ZAHRA Haryadi was 17 when a family breakdown led to her being “kicked out” of home.
She found herself couch surfing while studying for her HSC at Newcastle High.
But while she said it was certainly a difficult and distracting time, she counts herself as one of the lucky ones.
Eventually, a couple who knew one of her teachers reached out to Ms Haryadi and offered her a place to stay.
The accommodation they offered was something of a sanctuary – a place where she could keep her belongings and her books. A place to call home.
“When I look back and reflect on it, I find myself grateful that it happened, because it has actually opened my eyes to what other people go through,” she said.
“I feel like I was lucky compared to other youths and other homeless people who were sleeping on the streets, and ever since then I’ve just really wanted to help in any way I can.”
Now 22, Ms Haryadi has graduated from a communications degree at university.
She has also been the driving force behind the Cardiff Hawks Aussie Rules Clubs’ efforts to collect donations of clothing, blankets and toiletries for disadvantaged people who attended the Hunter Homeless Connect Day in Broadmeadow on August 5.
“My partner plays for the Cardiff Hawks,” she said.
“The club came on board and helped spread the word to members and their players, they have been amazing.”
For the past month, Ms Haryadi has collected dozens of bags full of warm clothing and blankets, as well as work wear, toiletries and nappies, shoes and sleeping bags.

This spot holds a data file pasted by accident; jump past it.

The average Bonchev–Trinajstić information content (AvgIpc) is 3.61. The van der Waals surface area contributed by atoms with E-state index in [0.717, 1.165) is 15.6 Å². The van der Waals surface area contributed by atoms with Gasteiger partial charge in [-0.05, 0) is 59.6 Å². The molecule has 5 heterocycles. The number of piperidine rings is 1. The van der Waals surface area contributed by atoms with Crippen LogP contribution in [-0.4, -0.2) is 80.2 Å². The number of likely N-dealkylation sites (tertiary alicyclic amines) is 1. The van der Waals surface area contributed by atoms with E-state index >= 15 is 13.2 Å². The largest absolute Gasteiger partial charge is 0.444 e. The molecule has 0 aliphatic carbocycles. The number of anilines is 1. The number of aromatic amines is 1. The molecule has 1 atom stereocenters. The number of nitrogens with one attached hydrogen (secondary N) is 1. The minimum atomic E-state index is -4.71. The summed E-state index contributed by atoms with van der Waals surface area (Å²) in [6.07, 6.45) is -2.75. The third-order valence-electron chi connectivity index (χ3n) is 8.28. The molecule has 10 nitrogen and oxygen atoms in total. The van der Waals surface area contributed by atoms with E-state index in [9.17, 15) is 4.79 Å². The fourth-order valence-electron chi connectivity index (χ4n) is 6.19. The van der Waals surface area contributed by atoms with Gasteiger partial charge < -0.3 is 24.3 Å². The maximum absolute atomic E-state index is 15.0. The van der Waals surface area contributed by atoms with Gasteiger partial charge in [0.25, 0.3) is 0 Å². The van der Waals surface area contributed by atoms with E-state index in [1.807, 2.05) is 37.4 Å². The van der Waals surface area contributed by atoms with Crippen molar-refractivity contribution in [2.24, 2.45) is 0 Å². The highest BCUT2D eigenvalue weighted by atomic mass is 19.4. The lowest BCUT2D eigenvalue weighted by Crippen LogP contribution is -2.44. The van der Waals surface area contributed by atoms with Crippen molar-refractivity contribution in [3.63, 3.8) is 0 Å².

“On Hunter Homeless Connect Day they have free services for the disadvantaged to help them with things like applying for a job, or getting ready for a job interview,” she said.
“So being able to give them something appropriate to wear to a job interview can be a big help.
“But the main thing is that they get some warm clothing and blankets, which would really help the people sleeping rough.”
Ms Haryadi collected donations up until July 29.
She said while she had a “bit of a rough go at it,” things were looking up for her.
She had been offered a job at a digital agency in Newcastle, and had found her feet.
“It takes time for things to start looking up, but I’m glad it’s happening for me and I want that to happen for other people as well,” she said.
“Hopefully this will really help them.”
At the Hunter Homeless Connect Day, people who were homeless, struggling, doing it tough, or at risk of homelessness had access to legal and financial services, as well as health, housing and accommodation services.